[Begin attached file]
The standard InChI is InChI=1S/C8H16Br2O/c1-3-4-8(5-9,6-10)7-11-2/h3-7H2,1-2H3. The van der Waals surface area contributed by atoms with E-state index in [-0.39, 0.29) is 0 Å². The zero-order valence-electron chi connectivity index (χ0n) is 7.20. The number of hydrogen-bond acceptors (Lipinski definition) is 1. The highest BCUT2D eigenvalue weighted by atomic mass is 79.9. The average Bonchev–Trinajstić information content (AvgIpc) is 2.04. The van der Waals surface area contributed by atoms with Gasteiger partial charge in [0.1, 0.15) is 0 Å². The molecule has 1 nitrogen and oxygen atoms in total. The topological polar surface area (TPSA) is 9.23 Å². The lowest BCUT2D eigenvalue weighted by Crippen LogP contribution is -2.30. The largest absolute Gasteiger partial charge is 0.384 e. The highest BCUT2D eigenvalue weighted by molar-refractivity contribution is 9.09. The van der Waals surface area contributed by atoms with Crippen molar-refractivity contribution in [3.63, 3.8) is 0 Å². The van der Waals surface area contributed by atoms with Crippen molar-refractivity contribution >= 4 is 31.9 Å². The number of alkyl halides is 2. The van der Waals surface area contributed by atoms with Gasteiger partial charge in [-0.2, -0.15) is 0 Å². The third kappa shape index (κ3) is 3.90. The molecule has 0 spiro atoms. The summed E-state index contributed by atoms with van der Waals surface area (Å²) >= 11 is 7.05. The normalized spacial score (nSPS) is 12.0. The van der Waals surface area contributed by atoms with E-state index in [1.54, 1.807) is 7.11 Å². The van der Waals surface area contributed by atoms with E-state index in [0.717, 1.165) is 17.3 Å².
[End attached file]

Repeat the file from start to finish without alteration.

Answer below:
The standard InChI is InChI=1S/C8H16Br2O/c1-3-4-8(5-9,6-10)7-11-2/h3-7H2,1-2H3. The van der Waals surface area contributed by atoms with E-state index in [-0.39, 0.29) is 0 Å². The zero-order valence-electron chi connectivity index (χ0n) is 7.20. The number of hydrogen-bond acceptors (Lipinski definition) is 1. The highest BCUT2D eigenvalue weighted by atomic mass is 79.9. The average Bonchev–Trinajstić information content (AvgIpc) is 2.04. The van der Waals surface area contributed by atoms with Gasteiger partial charge in [0.1, 0.15) is 0 Å². The molecule has 1 nitrogen and oxygen atoms in total. The topological polar surface area (TPSA) is 9.23 Å². The lowest BCUT2D eigenvalue weighted by Crippen LogP contribution is -2.30. The largest absolute Gasteiger partial charge is 0.384 e. The highest BCUT2D eigenvalue weighted by molar-refractivity contribution is 9.09. The van der Waals surface area contributed by atoms with Crippen molar-refractivity contribution in [3.63, 3.8) is 0 Å². The van der Waals surface area contributed by atoms with Crippen molar-refractivity contribution >= 4 is 31.9 Å². The number of alkyl halides is 2. The van der Waals surface area contributed by atoms with Gasteiger partial charge in [-0.2, -0.15) is 0 Å². The third kappa shape index (κ3) is 3.90. The molecule has 0 spiro atoms. The summed E-state index contributed by atoms with van der Waals surface area (Å²) >= 11 is 7.05. The normalized spacial score (nSPS) is 12.0. The van der Waals surface area contributed by atoms with E-state index in [1.54, 1.807) is 7.11 Å². The van der Waals surface area contributed by atoms with E-state index in [0.717, 1.165) is 17.3 Å².